Saturday, November 1, 2014

Is hydropower the right solution for Laos?

The Mekong Delta in Laos has significant hydropower potential, and the Laos government already announced plans to build there 12 dams which should, once fully operational, provide Laos with 260 MW of clean, renewable electricity.

However, scientists argue that hydropower  may not be the best renewable energy solution for Laos because of several major negative impacts associated with the construction of these dams.

The most pressing concern is that many locals depend on land and water provided by Mekong River and that the construction of these dams would have major negative impact on their lives because the construction of hydropower dams will prevent alluvium from going to the Delta.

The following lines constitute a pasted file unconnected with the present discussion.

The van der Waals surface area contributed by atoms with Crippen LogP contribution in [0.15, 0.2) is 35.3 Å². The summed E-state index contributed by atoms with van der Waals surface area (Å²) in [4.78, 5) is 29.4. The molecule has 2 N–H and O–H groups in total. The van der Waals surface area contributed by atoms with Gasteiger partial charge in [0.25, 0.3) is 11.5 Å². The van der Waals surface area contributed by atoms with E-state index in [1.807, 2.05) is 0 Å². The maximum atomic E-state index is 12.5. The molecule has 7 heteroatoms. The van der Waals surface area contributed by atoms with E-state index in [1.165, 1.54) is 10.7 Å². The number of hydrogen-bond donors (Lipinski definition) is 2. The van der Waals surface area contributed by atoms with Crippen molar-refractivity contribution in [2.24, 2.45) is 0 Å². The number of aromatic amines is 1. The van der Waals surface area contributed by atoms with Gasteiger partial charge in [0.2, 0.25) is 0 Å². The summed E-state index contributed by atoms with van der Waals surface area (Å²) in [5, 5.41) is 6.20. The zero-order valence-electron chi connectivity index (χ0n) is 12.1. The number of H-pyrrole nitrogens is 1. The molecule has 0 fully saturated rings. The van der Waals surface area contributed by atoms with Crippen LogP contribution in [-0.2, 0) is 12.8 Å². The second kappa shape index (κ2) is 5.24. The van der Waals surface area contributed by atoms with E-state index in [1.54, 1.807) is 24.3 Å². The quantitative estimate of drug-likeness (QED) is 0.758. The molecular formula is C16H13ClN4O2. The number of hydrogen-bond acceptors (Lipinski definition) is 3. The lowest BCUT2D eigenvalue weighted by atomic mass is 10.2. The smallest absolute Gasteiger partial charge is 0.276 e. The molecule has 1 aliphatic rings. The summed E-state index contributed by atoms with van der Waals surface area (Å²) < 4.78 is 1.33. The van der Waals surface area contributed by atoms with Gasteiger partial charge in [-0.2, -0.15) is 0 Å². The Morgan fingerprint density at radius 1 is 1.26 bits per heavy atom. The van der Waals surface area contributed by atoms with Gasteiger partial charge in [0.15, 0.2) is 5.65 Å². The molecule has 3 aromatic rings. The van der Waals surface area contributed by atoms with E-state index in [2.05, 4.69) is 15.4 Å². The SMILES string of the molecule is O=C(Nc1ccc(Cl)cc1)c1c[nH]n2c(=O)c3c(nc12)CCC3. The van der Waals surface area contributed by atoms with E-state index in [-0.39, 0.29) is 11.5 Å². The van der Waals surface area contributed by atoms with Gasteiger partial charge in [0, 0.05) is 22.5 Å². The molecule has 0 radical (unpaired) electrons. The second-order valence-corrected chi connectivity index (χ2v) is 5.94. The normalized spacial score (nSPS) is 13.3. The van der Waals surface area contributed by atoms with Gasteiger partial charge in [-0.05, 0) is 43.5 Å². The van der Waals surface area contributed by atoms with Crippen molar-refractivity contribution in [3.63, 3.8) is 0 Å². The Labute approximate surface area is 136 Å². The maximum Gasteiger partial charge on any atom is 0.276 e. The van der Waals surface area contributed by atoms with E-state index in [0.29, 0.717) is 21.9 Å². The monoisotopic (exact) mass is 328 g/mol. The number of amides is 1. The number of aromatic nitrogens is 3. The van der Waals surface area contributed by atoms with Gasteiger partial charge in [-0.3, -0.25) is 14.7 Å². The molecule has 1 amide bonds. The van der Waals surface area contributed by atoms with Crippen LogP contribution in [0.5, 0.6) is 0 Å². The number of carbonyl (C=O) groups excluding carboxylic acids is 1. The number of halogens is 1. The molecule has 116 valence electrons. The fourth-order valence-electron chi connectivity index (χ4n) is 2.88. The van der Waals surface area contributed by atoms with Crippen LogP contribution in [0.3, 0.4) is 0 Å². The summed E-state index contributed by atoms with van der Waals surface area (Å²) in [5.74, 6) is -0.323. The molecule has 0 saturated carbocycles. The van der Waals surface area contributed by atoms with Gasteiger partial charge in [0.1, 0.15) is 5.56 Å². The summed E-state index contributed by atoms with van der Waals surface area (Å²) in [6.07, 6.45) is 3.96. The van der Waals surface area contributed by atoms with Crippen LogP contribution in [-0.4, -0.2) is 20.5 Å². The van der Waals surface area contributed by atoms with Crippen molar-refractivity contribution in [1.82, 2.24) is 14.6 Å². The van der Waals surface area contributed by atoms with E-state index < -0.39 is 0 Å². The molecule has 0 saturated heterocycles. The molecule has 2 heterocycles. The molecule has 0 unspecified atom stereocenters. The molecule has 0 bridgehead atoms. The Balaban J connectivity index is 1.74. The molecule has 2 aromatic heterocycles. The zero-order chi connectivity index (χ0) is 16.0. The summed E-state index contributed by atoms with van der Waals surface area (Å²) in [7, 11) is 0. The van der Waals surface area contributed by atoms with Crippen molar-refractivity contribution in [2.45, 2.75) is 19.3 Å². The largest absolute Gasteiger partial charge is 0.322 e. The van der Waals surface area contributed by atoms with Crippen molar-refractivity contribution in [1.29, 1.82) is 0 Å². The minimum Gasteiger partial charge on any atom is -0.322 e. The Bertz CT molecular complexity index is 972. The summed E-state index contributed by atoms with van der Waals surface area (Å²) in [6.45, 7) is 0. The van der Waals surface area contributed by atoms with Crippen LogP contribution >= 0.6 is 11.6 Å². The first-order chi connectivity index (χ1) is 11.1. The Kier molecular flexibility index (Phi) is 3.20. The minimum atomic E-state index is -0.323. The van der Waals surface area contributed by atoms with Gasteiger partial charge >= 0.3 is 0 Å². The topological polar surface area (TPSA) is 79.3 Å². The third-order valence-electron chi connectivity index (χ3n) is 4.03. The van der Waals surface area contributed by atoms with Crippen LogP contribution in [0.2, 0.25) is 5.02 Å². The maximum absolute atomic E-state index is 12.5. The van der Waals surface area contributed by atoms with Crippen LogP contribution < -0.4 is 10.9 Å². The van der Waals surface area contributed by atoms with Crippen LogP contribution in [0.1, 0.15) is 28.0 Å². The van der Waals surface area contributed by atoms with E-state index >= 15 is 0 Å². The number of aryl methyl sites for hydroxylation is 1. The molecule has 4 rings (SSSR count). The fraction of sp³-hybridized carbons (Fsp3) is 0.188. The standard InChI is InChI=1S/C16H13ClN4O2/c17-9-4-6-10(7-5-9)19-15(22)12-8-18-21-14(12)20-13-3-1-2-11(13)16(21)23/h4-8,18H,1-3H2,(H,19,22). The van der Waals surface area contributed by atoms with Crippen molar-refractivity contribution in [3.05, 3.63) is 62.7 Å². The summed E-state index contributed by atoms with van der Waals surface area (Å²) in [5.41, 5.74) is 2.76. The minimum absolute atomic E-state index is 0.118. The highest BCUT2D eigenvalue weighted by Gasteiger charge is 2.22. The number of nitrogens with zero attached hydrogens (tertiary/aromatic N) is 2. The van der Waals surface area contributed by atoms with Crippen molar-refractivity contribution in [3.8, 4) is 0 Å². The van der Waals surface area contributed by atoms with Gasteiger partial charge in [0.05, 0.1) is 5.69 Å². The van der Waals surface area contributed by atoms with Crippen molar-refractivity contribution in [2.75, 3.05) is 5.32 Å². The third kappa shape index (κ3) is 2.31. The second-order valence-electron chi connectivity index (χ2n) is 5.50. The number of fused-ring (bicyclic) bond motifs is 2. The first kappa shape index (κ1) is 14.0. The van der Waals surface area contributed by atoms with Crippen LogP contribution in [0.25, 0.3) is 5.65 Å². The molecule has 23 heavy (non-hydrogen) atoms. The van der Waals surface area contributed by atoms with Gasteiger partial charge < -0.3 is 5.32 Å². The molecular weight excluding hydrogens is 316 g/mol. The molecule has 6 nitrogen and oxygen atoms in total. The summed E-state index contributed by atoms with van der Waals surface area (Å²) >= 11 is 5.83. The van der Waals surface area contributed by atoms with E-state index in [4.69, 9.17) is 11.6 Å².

To counter this issue locals would have to increase the fertility of the soil, and the simplest solution for this is to use more fertilizers in the cultivation. However, scientists argue that even with the use of more fertilizers the rice yields would still drop significantly in the next 10-15 years. Not to mention that the increased use of fertilizers would also hurt rich biodiversity of the region.

The proposed theoretical solutions such as this one with the increased fertilizer use are not applicable because this is the tropical region with huge amount of alluvium and rich biodiversity. Nguyen Huu Thien, Head of National Advisory Group on Strategic Environmental Assessment announced that no solution has been  found to "settle the negative impacts to be caused by the hydropower projects on the Mekong main stream."

The Laos government has already started procedures for notification, prior consultation and agreement although hydropower on Mekong Delta, for time being, looks to be associated with more drawbacks than benefits.